James Mangold's crowd-pleasing competitive racing flick "Ford v Ferrari" doesn't do much to break the mold of the traditional sports picture, but there's enough wit and warmth to make for a simple, well-crafted piece of entertainment. Balancing out the plot's general familiarity are some thrillingly-staged racing scenes, two excellent lead performances from Matt Damon and Christian Bale, and the light touch of a script that places an emphasis on humor and a bit of heart.
As the title suggests, the story centers on the rivalry between two titans of auto manufacturing: the sturdy American Ford Motor Company and the sportier, Italy-based Ferrari. Though the competitive clash between those corporations is the plot's catalyst, the heart of the film is the friendship between two men: legendary American car designer Carroll Shelby (Damon, projecting affable confidence) and hotheaded British-born race car driver Ken Miles (Bale).
The pair are enlisted in 1966 by Henry Ford II (the always fantastic Tracy Letts) — who's hungry for an opportunity to step out from his father's shadow and shake up his company's stodgy reputation — to build a car fast enough for the Ford Motor Company to overtake those of Enzo Ferrari at the world's oldest and most prestigious sports car race, France's 24 Hours of Le Mans. It's an event that Ferrari had long dominated, and Ford is looking for a little revenge after his deal to purchase the Italian company falls through.
Miles was a former British military commander turned daredevil race car driver. Shelby was a racer whose career stalled out due to health issues, before finding a second act tinkering under the hoods of cars instead of racing them. Together the two men used their task to fulfill their own shared dreams of racing glory and in the process made history, transforming the industry of auto racing forever.
Along the way, they must navigate constant meddling from Ford and his soulless corporate yes men (the most notable embodied by a cartoonish Josh Lucas) while also getting some minor support by Ford's then GM Lee Iacocca (Jon Bernthal, getting his most substantial role in ages).
Their task sets the stage for a David-versus-Goliath story, if you can accept a gargantuan corporation like Ford Motors as anything other than Goliath. Things can get dicey when a glossy, big-budget studio film attempts to adopt anti-corporate messaging, but the script, written by Jez and John-Henry Butterworth ("Edge of Tomorrow," "Spectre") and Jason Keller ("Escape Plan") is clever and swift-moving enough that it works in spite of itself.
Director James Mangold is a versatile filmmaker, having made everything from superhero films ("Logan") to Westerns ("3:10 to Yuma"), musical biopics ("Walk the Line"), and romantic-comedies ("Kate & Leopold"). Here he gets impressive mileage out of a high-energy story and witty comedy.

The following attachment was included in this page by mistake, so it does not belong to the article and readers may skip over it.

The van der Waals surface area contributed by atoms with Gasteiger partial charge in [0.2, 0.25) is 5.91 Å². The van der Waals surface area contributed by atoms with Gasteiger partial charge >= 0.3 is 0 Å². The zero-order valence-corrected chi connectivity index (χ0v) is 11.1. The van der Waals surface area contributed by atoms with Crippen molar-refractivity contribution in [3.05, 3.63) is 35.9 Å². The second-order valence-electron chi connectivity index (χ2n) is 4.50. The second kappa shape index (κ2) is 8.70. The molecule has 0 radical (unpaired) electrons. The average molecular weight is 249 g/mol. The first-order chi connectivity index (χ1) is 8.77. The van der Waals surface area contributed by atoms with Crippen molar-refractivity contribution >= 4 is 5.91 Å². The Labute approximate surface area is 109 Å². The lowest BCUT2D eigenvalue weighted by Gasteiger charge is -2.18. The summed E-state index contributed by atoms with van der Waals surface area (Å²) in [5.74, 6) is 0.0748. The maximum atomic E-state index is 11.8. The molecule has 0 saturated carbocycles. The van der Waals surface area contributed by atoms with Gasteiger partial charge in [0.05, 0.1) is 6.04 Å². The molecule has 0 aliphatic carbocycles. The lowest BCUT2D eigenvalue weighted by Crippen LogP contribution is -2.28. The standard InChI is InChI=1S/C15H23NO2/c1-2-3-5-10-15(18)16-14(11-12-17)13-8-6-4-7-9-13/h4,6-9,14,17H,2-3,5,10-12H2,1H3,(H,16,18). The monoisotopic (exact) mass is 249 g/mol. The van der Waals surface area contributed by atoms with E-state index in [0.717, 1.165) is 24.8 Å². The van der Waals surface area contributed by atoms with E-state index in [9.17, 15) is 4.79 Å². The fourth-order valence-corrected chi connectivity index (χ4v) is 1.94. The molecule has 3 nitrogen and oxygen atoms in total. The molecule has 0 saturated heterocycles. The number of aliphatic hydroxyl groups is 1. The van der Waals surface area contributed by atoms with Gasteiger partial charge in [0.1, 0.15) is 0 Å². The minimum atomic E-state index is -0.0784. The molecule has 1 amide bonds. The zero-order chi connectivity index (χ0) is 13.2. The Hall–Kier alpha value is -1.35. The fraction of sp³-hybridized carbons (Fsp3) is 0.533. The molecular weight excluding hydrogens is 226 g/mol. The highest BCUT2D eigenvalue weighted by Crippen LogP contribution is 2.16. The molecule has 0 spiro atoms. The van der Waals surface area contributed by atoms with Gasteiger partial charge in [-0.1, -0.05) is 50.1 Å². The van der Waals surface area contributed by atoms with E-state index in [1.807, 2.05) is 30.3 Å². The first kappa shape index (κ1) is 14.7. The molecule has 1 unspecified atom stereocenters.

Bale and Damon dial up the movie star magnetism to play two big personalities, and it's to Mangold's credit that he knows to simply step back and let them go. The story might have benefitted from developing the emotional core of their relationship a bit more, but their dynamic is always a delight to watch as their characters work toward their goal and occasionally clash. Every moment they're together on screen is pure pleasure.
Bale gives a loose, likeable performance that allows him to be the most charismatic he's been on screen in quite some time. Plus, he gets to yell a whole lot of British obscenities, which is always good fun.
Miles does get some shading through the genuinely sweet scenes with his son (played by rising young star Noah Jupe) and wife Mollie (Caitriona Balfe). While mostly playing the supportive-wife-at-home character, Balfe gets enough moments to take center stage that she's never left to fade into the background of the testosterone-fueled world of the film.
It's easy to take the pure Hollywood craftsmanship of a film like "Ford v Ferrari" for granted, but if creating a mainstream film entertainment were easy, we'd have a new one every week. There's a swaggering confidence to the film's construction, with snappy editing (it's not easy to make two-and-a-half hours feel this brisk) and the sun-shiny photography of cinematographer Phedon Papamichael brings a clarity to the film's racing sequences.
Those sequences are unsurprisingly a highlight, well-choreographed and staged. The immaculate, revved-up sound design helps create a visceral, heart-pumping charge — especially in a theater setting. When the seat-rattling, surround-sound roar of the engines kicks in, it's undeniably exciting. But the film's even bigger thrill comes from the inherent satisfaction of watching two capable people be extremely good at what they do.
Adam Lubitow is a freelance writer for CITY. Feedback on this article can be directed to firstname.lastname@example.org.